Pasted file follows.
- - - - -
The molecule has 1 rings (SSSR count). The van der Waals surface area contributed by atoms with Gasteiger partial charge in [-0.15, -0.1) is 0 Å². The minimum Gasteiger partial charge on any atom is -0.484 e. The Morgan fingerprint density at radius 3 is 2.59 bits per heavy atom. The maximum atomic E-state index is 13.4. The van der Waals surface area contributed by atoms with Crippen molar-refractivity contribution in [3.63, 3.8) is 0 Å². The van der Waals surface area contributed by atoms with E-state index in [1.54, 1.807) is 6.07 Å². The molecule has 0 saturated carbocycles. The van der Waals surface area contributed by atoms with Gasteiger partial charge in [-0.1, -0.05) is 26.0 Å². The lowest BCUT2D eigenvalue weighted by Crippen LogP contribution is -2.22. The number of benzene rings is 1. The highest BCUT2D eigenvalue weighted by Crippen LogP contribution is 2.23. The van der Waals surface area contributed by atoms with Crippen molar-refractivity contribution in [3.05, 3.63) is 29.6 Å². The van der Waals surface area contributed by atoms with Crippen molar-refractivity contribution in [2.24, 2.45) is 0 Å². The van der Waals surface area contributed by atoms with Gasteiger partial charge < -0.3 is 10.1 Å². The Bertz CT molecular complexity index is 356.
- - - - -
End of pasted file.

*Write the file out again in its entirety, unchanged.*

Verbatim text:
The molecule has 1 rings (SSSR count). The van der Waals surface area contributed by atoms with Gasteiger partial charge in [-0.15, -0.1) is 0 Å². The minimum Gasteiger partial charge on any atom is -0.484 e. The Morgan fingerprint density at radius 3 is 2.59 bits per heavy atom. The maximum atomic E-state index is 13.4. The van der Waals surface area contributed by atoms with Crippen molar-refractivity contribution in [3.63, 3.8) is 0 Å². The van der Waals surface area contributed by atoms with E-state index in [1.54, 1.807) is 6.07 Å². The molecule has 0 saturated carbocycles. The van der Waals surface area contributed by atoms with Gasteiger partial charge in [-0.1, -0.05) is 26.0 Å². The lowest BCUT2D eigenvalue weighted by Crippen LogP contribution is -2.22. The number of benzene rings is 1. The highest BCUT2D eigenvalue weighted by Crippen LogP contribution is 2.23. The van der Waals surface area contributed by atoms with Crippen molar-refractivity contribution in [3.05, 3.63) is 29.6 Å². The van der Waals surface area contributed by atoms with Crippen molar-refractivity contribution in [2.24, 2.45) is 0 Å². The van der Waals surface area contributed by atoms with Gasteiger partial charge < -0.3 is 10.1 Å². The Bertz CT molecular complexity index is 356.